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improvements of the igth Century could have brought about. In China and Asiatic Russia huge territories with populations of hundreds of millions were opened up by material force, and by the wealth of France and England freely placed at the disposal of the European bourses. Only the possessions of Great Britain and Holland were not fenced in by tariffs; British India, J ava and other possessions under the rule of those countries were as free to German commerce as to that of their own. The German merchants had but to walk in, and so they did, for generations. German business houses in those parts, played a leading role.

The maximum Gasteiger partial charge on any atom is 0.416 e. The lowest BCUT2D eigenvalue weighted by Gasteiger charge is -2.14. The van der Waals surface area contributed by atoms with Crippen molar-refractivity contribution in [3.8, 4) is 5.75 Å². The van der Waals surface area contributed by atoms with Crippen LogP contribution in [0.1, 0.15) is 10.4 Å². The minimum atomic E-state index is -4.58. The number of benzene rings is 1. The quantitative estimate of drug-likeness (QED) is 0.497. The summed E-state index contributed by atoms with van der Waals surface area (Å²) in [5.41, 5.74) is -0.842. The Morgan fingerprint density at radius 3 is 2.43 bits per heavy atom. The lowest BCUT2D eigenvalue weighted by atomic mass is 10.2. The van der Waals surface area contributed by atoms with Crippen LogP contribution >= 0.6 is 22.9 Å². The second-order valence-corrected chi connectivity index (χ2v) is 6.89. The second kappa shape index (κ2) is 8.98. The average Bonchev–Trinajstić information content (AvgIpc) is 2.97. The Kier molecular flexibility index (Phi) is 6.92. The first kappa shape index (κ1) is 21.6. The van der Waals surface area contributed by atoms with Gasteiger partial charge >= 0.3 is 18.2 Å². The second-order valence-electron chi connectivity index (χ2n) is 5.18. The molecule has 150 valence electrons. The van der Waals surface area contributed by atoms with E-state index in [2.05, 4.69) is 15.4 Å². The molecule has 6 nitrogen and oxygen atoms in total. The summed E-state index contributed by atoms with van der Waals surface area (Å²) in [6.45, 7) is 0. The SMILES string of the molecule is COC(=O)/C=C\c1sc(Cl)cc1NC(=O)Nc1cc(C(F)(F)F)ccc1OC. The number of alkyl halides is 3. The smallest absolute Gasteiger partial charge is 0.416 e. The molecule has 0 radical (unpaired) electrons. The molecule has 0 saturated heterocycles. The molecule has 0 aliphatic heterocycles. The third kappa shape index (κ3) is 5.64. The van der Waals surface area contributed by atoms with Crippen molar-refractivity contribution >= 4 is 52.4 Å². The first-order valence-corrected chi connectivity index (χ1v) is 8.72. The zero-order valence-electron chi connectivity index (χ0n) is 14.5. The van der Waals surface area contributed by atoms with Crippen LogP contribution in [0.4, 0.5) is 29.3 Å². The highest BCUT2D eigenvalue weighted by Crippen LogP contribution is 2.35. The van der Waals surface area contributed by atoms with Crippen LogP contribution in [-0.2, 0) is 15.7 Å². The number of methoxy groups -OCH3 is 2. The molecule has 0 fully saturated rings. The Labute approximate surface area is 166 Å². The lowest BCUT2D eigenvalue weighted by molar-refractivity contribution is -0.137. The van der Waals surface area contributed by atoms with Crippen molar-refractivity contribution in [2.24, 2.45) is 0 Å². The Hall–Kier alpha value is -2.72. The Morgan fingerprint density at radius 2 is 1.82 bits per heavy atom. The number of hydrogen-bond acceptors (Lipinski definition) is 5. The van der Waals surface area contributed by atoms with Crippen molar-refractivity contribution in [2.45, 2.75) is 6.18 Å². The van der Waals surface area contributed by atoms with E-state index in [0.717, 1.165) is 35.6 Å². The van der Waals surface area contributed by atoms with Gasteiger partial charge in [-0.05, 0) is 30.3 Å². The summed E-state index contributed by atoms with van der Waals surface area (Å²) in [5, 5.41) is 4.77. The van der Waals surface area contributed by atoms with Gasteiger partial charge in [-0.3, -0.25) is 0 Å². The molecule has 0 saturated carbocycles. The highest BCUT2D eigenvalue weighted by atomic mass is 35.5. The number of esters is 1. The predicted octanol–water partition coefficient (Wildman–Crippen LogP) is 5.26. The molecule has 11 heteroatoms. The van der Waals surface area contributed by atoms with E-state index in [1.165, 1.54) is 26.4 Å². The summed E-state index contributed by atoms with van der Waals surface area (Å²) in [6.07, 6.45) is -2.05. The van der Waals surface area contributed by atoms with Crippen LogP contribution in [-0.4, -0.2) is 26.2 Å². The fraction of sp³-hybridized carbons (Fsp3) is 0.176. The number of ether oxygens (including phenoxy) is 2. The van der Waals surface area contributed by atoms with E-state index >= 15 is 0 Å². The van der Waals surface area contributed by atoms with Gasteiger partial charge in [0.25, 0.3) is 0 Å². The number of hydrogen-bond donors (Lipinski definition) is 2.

In the dayswhenGermany was torn topiecesby her own quarrels which caused the thirty-years' war, Portugal, Spain, England and Holland and France had created colonial Empires which extended to all parts of the world. Those empires, built up by their treasure and their b\oo&,were now open to the trade of Germany. Germany had not furnishedthe men, who.centuriesbefore, had set out in tiny sailing ships, in quest of unknown lands, which they were to link to the white man's civilisation, which Germany aspires to lead, now that the real work has been done. Germany had not sent out the hardy colonists, who, with only the scanty resources of bygone days at their disposal, had nothing but their faith, their courage and their energy to transform into gardens, cornfields, plantations, and mining districts the wilds of Asia, America, Africa and Australia. Germany had not opened up Japan, or